6 Life-Lessons That 5 Years at University Taught Me

6 Life-Lessons That 5 Years at University Taught Me

June 27, 2020 0 By aure

Tl;dr: not all systems work equal; internationals are considered differently; people hang out with like-minded individuals; teachers don’t question the readings; university is not like in the movies; university is a giant waste of time and money.

As I’m leaving university for now (I will come back to it), I’m drawing on the lessons I have learned spending years studying in the Netherlands, Belgium, and France.

1. Not All Systems Work Equal

Some universities teach knowledge, some universities teach you how to think.

Some universities ask you to spend 20 hours in weekly classes, some universities ask you to spend less than 9 hours.

The low volume of courses and work was my first observation upon arriving in the Netherlands.

I had previously studied for one year in a university in the French-speaking part of Belgium where studying meant spending a lot of time in classes and memorizing books for exams for 5 weeks, only to forget most of it the next day.

Studying in Belgium is hell. The failure rate is extremely high, students compete with each other which hinders cooperation, and many teachers fail their students for the pleasure of it.

One professor in pharmacy was known to question her students on the footnotes of the books she asked them to read.

After I failed business in Belgium (and nearly throw myself into the river), I ran away to the Netherlands.

Since I didn’t know anything, I expected to have the same volume of studying to do as what I had had in Belgium. To ease my way into getting a degree, I chose the easiest topic to study: communication.

But my expectations were wrong.

Upon arriving, I discovered a whole new world, made out of research articles, research journals, research questions, and scientific interpretations, things I had never been taught in Belgium.

This is how I learned that when it comes to studying, systems in different countries are not equal. A bachelor of civil engineering from X country is not worth another bachelor from another country.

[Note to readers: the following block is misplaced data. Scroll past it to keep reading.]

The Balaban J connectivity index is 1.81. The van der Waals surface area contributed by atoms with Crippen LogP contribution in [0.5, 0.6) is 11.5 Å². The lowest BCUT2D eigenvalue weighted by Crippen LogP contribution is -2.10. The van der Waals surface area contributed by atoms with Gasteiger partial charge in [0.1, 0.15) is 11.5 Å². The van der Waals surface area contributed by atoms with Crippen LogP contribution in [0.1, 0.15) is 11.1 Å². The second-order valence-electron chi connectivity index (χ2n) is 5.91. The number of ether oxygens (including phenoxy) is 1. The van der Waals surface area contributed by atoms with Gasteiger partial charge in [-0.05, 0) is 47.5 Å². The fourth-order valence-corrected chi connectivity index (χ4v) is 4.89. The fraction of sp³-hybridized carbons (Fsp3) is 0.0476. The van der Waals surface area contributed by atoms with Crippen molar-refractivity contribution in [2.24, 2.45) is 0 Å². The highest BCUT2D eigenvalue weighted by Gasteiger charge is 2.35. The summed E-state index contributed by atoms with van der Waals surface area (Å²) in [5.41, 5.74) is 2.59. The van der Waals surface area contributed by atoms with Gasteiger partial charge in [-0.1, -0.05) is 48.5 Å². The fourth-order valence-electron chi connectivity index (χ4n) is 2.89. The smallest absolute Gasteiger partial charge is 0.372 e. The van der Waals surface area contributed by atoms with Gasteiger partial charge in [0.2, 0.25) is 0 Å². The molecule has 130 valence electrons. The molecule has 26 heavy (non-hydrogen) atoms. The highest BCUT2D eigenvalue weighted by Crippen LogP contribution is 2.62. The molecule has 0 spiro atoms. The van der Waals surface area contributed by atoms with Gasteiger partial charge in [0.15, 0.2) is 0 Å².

I didn’t know that. In fact, I am not sure many people know that.

2. Internationals Are Considered Differently

In an auditorium, you have the local people on one hand, and the international people on the other. This reflects in where people sit in class.

As much as you want to learn the local language, as much as you want to integrate yourself, you will never be considered like a local if you are an international.

Cultures, even in between neighboring countries (hell, even in neighboring cities) are different, and while you can learn a culture, you can’t never fully embody it.

This is why international students are emotionally (and financially) more fragile than their peers, as confirmed by research. This always made a lot of sense to me, as an international student.

While all of my Dutch classmates spoke better English than I did, they still had a preference for hanging out with the Dutch students as they had more things in common and could bond better and in their local language, preventing de facto any international student to join them.

As such, the life of an international student in a foreign university is…quite lonely, and far from the habitual clichés, you see in the ads for the Erasmus program.

It doesn’t mean it’s bad.

It doesn’t mean we suddenly need to terrorize the local students with some insane inclusivity rules.

It just means that internationals will have to make more efforts to get the best out of their studies and be ready to see some activities (such as frats) being closed to them because only available to the locals.

3. Qui Se Ressemble, S’Assemble

It’s French for “who looks alike get together”.

If you take a bunch of people that don’t know each other and put them in an auditorium, they will be more likely to go towards some individuals than others.

It’s non-scientific, just my observations.

As such, I have made a list of criteria I believe people follow when they seek new friends.

I never really felt that some criteria were more important than others.

In the end, people hang out with the people they feel connected to. These criteria offer some sort of connection by providing cultural artifacts and characteristics that people may have in common, share, and subsequently bond on.